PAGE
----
The skills contest was a blast. Just when everyone is hot, tired and hungry, the music starts to play and pretty soon, everyone is singing along to the songs and getting excited about the competition. Wes hosted the activities and it went fairly smooth with lots of happy faces. Winners had their picture taken with Nick and prizes were handed out. I was a little worried about a couple of the teams, maybe they were wondering why they signed up for such an unconventional tournament. But when I asked the coaches and players if they had fun, they enthusiastically responded "YES!", grinning from ear-to-ear.
Kelsey, Nick & Cali

Play resumed after the skills contest and one-by-one, teams were eliminated. As teams lost, tee shirts would be handed out and we took the opportunity to thank the coaches and players. Lee and Wes did a great job but at one point, they were busy and I had to hand them out to a newly eliminated team. As I stood there with the shirts, I asked the girls if they had a good time. And then I promptly burst into tears, thanking them for coming and the impact they each have given to fight childhood cancer - you know, in that girl voice with about 7 different octaves. The coach also wiped away tears while the girls just looked at me, silently saying, "Ok, I'm uncomfortable now..." Not at all what I wanted to convey. I went looking for Lee and told him he had to do the rest of the teams, but when I looked at him, he was emotional and said he didn't do any better than I did. We doubled over in laughter at that point.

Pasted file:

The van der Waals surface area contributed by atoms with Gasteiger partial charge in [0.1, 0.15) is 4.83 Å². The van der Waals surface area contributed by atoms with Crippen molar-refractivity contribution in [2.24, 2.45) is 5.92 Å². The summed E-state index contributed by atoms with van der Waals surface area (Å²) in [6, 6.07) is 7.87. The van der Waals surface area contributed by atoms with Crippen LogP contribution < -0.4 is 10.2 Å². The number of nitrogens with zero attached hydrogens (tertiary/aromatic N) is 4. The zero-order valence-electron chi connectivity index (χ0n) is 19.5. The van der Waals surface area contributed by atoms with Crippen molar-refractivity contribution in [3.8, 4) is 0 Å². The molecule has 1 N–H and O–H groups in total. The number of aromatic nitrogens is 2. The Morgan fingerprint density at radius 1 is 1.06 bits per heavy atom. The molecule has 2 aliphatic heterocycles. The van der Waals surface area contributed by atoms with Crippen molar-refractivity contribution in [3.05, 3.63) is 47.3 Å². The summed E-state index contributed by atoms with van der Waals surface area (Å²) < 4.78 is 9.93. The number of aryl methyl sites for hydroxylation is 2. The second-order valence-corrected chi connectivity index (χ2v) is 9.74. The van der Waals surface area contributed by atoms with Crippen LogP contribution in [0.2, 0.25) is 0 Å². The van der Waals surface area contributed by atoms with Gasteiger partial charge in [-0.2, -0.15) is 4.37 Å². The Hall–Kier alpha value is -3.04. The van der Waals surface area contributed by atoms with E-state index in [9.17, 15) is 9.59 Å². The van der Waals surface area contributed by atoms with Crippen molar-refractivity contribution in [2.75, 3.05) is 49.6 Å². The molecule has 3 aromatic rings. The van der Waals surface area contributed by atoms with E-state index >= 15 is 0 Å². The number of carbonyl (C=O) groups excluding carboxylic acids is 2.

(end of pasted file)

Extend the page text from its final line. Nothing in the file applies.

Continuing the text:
Actually, Lee was terrific in his talk with the teams. He would ask them if they had fun, if they worked hard, if they were tired and was it worth it? He then explained children their own age have cancer and they work harder, every day, and always come back to keep fighting. He reminded them where the money was going from the tournament (Nick doesn't keep a dime) and he humbly thanked them for being such wonderful and true warriors. Sorry, Sliders - that was really what I wanted to say to you...

We had one umpire get hit with a bat in his forearm and had to go get xrays (turned out to be a deep bruise, thankfully), but this meant the head of ASA umpires - Jerry Coleman - had to come out to the park after already calling 4 games in the morning and leave the comfort of his couch with football on tv. He called two more games and was ready to leave when Lee and I approached him. He said, "Oh no, there aren't more games, are there?" We explained the other two games going on were running behind and we needed him to call the 12u championship game. He looked at the ground, looked at the field on the left, the field on the right, sighed heavily then said, "Ok, I'll START this one, but as soon as the other game is over, the other ump needs to come over." Aw...nice guy! I want to give a special thank you to the umps - they donated at least one game each, took crap from parents and coaches that would occasionally forget this was a charity tournament and worked non-stop in the heat. A couple of the umps gave up an opportunity to call college games to be with us, one of course, was Ralph Andersen. Ralph also donated 6 cases of water with "Nick's Warriors" on the label for us to sell and for the championship game, he changed into a fresh, clean uniform - shoes, too - because he wanted Nick's tournament to be first class. Ralph and Scott were there from 7:30 a.m. until 10:30 p.m.